From Brits to Americans –adamant forays into Central Asia and the graveyard that lies beyond

Filled with guilt, defeated by the strange in 1843,Britain Army Chaplain, Rev. G.H. Gleigwas one of the few that survived the first Anglo Afghan War.He wrote in his memoir; “a war begun for no wise purpose, carried on with a strange mixture of rashness and timidity, brought to a close after suffering and disaster, our eventual evacuation of the country resembled the retreat of an army defeated.”

Afghanistan, also known as the Graveyard of Empires has succumbed to many superpowers before. Tales of Great Britain and Russian bouts are not too old to remember. It was not just a matter of intelligence or man power to conquer Afghanistanand bury the roots of west, deep enough to sustain a new order made on the foundations of untouchable, unbreakable ethnic sectors.

From deep sea ports to routs to every portion of the world, Asia has always been an eye catching emerald for superpowers. History of intervention in Afghanistan existed long before. Shah Shujah Durrani, the 5th Emir of Afghanistan from Durrani Empire, was being contested for the throne by Dost Muhammad. Due to prominent support by the Brits, Dost Muhammad became a successful heir to the throne in 1839. In a few years Afghanistan became the battleground for the first Anglo Afghan War. The first encounter of muskets and jezails fought between existing powers of today in our very own Afghanistan.

From the 1842 invasion of Afghanistan by Britain, to 1979 invasion of Soviets in the midst of Cold War, to the 2001 appearance of the United States,the land of multiracial population is still struggling for a way out of this abyss. United States (US), International Security Assistance Force (ISAF) and NATO forces had a different perception of Afghanistan issue in the start. Britain special representative to Afghanistan and Pakistan in 2009-2010, Sherard Cowper-Coles, stated in an interview to BBC, “There was a believe it could be done quickly with a very light footprint, we could be in we could be out again and we ended up doing neither one thing nor the other”.

The quagmire the US has drawn itself into is keeping it engaged even after 17 years. Majority of the population in the United States opts to stay out of foreign clashes, especially Afghanistan. Former President of the United States, upon huge public appeal after 14 years of non-concluding struggle, decided to call back troops from Afghanistan. It seemed the best choice of the decade, benefitting both the US and the Afghans. However, sadly, the state of affairs changed after the 45th president of the US took the chair. The air current changed its direction, leading to change of policies for Asia focusing specifically on the issue of Afghanistan. The consequence is that currently 14,000 NATO troops are present in Afghanistan, increasing the number from 11,000 in Obama Administrative grasp, which is further feared to increase.

The neighboring country and the peak sufferer of this game of surmount, Pakistan, has been the all-time bearer of collateral damage since the start. More or less 60,000 people have been killed in this war on terror that never missed a chance to extend its roots towards Pakistan. Furthermore,$120 billion has been set to fire in this war. It is disgraceful that Mr. Trump couldn’t see how our competent young Army officers, civilians and brave police officers along with every institution of Pakistan suffered severe losses, each life, each uniform laid in the hope of a prosperous Pakistan and a peaceful region together.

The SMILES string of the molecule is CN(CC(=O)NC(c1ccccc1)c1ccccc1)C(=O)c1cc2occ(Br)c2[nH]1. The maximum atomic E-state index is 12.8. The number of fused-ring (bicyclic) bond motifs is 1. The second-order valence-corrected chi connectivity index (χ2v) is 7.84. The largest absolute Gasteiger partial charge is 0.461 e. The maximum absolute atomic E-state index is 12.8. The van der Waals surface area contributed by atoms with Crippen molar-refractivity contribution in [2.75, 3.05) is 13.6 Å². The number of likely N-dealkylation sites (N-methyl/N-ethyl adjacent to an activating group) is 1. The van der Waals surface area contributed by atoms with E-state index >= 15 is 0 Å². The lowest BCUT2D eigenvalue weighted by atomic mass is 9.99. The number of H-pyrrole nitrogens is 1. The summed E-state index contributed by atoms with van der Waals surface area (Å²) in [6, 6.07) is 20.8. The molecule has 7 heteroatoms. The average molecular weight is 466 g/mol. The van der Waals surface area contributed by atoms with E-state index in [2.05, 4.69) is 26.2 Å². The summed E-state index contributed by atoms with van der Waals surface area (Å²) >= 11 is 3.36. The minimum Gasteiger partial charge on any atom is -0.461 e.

Luckily, we have, not entirely but to a great extent, made it out of this abyss. Successful military operations by Pakistan Army in Swat, Waziristan and other tribal Agencies have been instrumental in working towards the current stable situation of Pakistan. Being a prominent member of One Belt One Road initiative of China, Pakistan is attaining its economical uplift. This is critiqued by some countries and has received criticism from within Pakistan too, but the risk is worth taking at this very moment in Pakistan’s history. CPEC is another way of putting up all the strategic advantages of this region into the best of use i.e. molding the clay this region bears into the proper desired outcome.

With the US willing to jump back to into the graveyard of empires, history seems to be repeating itself and this time not as a tragedy, but as farce. The situation here is not in any perspective similar to that of Iraq for the United States and that is what the American mindset was opposed to when invading Afghanistan. The difference is that in Iraq majority of the people wanted to get rid of the regime but here the opinion is quite the opposite – the people think of Americans as foreign invaders and not as the ones for their redemption.

Thus the only key towards a stable and peaceful Pakistan is a stable and peaceful Afghanistan and vice versa. The stability of both countries is correlated and it will only be maintained if foreign powers opt to stay out of it, otherwise whatever suffering happened before in history may repeat itself.

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